Finot-Conq Design Chined Hull.
The defining feature of the Finot-Conq designed hull is the solid chine that’s clearly visible as a subtle, angled crease, part way up the freeboard, running almost the full length of the boat. The chine allows Beneteau to extend the beam farther outboard, which results in additional comfort, cruising stability and speed, and a significant increase in the interior volume, resulting in wider berths, more storage, and as with the Oceanis 41.1, the comfortable oversized cockpit.
The Oceanis 41.1 comes with two keel options – deep draft at 7’2” (50 cm) and shallow draft at 5’6” (1.68 m). We think that it is important to note that Beneteau has chosen to make even its shallow draft version 5’6” (1.68 m) deep, which means a minimal compromise on sailing performance. The boat we tested had the shoal draft keel.
Features Inspection by Function
As previously noted, the Beneteau Oceanis 41.1 comes in four layouts, providing multiple functions and comfort. It is important to note also that the main salon settee table can telescope down, converting the table and settee into an additional berth for additional overnight guests.
The L-shaped galley, located on the port side, is fully functional for a sailing yacht of this size, to include a separate front opening 34 gallon (128 L) refrigerator, a deep top-opening 22 gallon (83 L) storage freezer, a two-burner gimbaled stainless steel stovetop and oven, dual basin stainless steel sink, a microwave oven, overhead storage cabinets running the length of the galley and solid surface countertops. This design provides the essential requirements for any cooking needs, regardless of the length of passage.
The Oceanis 41.1’s interior is available in either dark Alpi mahogany joinery or blonde oak (shown below). Vinyl padding is available in white, taupe and anthracite, and an abundance of natural light from well-placed hatches and ports fills the salon. The table and settee, located to starboard, allows for indoor dining or working on a laptop. An additional feature is the sliding chart table to port which can also function as a work station. Air conditioning for the cabin is an option and recommended for those in lower latitudes.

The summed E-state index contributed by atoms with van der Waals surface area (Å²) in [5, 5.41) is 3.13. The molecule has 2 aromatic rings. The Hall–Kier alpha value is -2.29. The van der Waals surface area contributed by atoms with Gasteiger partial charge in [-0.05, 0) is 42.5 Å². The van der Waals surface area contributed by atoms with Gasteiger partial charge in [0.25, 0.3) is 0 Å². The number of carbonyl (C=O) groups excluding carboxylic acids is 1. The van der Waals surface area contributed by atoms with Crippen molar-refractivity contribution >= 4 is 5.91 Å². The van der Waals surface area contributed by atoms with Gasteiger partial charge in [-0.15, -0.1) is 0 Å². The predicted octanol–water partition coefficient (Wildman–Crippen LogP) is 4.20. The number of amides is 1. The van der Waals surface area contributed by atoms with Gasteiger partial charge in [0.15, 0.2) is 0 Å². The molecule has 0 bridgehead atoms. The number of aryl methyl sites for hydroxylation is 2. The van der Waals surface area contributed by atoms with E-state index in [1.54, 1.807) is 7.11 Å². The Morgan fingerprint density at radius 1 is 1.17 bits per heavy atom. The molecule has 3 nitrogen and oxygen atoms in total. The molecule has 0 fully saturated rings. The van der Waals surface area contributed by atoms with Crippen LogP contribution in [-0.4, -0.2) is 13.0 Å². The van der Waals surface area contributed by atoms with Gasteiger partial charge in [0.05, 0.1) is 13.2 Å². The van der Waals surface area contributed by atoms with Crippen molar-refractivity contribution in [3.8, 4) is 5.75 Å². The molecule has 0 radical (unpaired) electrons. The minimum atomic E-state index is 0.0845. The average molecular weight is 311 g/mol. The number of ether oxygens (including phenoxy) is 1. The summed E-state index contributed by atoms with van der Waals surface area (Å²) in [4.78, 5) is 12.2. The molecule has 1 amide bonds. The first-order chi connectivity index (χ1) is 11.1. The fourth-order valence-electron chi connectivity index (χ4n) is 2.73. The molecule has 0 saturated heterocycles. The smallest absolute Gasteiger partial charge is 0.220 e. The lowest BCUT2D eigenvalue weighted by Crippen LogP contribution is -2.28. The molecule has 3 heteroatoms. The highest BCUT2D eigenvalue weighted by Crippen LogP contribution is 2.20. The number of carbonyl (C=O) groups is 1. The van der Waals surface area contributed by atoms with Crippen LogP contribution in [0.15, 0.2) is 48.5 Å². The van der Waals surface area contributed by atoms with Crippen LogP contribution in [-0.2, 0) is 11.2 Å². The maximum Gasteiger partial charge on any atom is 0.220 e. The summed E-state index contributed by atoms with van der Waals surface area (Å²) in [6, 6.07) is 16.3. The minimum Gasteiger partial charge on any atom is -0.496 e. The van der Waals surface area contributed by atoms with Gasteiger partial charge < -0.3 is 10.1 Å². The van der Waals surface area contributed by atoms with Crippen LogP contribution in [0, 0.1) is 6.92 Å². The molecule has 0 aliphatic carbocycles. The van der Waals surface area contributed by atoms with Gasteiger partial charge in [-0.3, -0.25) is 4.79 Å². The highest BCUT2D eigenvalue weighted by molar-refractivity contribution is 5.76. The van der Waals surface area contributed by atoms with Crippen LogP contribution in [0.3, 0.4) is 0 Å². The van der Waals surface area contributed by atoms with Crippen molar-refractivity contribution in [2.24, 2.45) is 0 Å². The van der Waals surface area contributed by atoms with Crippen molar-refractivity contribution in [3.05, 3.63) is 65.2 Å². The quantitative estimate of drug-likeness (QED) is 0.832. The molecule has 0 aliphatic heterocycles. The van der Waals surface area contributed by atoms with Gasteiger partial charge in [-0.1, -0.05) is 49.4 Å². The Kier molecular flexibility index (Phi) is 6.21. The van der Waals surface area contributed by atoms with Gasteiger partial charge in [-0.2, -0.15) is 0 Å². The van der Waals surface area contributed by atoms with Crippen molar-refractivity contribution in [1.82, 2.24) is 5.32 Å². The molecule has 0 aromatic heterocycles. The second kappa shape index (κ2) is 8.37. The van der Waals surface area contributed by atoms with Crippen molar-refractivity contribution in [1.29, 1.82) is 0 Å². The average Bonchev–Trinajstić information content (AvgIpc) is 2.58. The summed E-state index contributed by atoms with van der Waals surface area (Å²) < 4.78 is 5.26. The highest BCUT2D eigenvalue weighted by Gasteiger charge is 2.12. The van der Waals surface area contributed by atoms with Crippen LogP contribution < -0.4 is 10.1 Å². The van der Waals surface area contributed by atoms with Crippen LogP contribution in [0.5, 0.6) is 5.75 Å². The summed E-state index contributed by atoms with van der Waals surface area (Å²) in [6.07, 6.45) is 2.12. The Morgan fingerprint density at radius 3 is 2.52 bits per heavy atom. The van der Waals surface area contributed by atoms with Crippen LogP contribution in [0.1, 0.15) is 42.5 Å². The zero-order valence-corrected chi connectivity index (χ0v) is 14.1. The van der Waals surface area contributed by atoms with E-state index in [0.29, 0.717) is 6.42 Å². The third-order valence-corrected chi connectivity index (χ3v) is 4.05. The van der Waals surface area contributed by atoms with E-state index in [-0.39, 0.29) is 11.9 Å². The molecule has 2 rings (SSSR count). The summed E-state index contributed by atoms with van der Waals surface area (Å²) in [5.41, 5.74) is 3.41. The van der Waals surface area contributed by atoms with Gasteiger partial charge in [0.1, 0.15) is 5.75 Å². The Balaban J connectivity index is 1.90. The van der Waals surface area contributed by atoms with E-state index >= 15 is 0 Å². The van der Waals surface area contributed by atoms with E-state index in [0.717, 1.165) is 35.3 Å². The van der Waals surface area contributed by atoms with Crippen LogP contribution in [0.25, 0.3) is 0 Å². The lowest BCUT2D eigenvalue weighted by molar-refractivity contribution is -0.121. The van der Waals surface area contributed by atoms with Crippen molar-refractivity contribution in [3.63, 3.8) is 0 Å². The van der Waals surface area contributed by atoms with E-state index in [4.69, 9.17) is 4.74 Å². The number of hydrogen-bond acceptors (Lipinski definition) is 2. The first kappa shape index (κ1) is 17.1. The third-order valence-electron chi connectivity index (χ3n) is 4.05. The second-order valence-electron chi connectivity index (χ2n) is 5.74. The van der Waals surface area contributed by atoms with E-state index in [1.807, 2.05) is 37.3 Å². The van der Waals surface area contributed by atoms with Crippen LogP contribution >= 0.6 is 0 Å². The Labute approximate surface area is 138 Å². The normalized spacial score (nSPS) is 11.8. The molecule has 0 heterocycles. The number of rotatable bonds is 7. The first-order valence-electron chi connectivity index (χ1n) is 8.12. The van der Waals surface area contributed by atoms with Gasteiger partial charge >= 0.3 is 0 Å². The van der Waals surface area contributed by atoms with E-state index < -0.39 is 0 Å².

The forward cabin has a double berth and dressing table with a storage locker to port (and to starboard as well in the single head configuration). Above there is a single hatch that can be used as a reading light and provides accent lighting.
Each quarter berth consists of a double bed, one hanging locker, accent lighting and a reading lamp. The starboard quarter berth has direct access to the aft head.
The port quarter berth. In the two-cabin configuration, this is replaced by the storage locker in the two-stateroom layout.
Shown is the aft head, in Blonde Oak, off the starboard berth.
Heading up and out of the cabin and back into the cockpit, the companionway is ergonomic, with a shallow slope and wide steps, a 45 horsepower Yanmar engine below, and with the stair steps angled up to port and starboard, making ingress and egress from the cabin sure-footed while underway and on a heel.
Cockpit, Main, Deck and Rig.
Coming up the companionway and back into the cockpit, to port and starboard are line bags, followed by tinted Plexiglas windows opening into the interior quarter berths outboard. The tinted glass does work effectively during night cruising by greatly reducing any light emitted from either cabin if a crew member is reading or preparing to go on watch. Additionally, when light is needed in the cockpit, mounted in the mainsail arch are two bright floodlights.
With a self-tacking jib and German main sheet system, the Oceanis 41.1 sails handily in variable wind conditions. The chined hull, along with her beam, helps limit her heel angle to around 15-degrees in a moderate breeze and she sets up for easy sailing. The headsail is roller furling and the sheets run back through turning blocks to the cockpit.
With a dodger installed, anchored by the fiberglass mainsheet arch, the forward half of the cockpit is protected, even in heavier seas. The control lines and halyards are run under the deck and back to the jam cleats mounted on the coach roof as shown above.
The mast on the Oceanis 41.1 is set slightly aft, setting her up more as a cutter rig, and optimizing the sail plan to create more balanced performance in conjunction with the hull design. This design, in turn, creates a union of both speed and stability.
Beneteau, in its new Oceanis 41.1, is offering what appears to be a tremendous amount of flexibility, sea keeping ability and comfort. With the hull design innovation that creates both space on deck and below along with solid performance, in a boat that can cruise comfortably for thousands of miles, the Oceanis 41.1 is set up for someone seeking value in an enjoyable, low-maintenance sailing yacht with the features of boats much larger.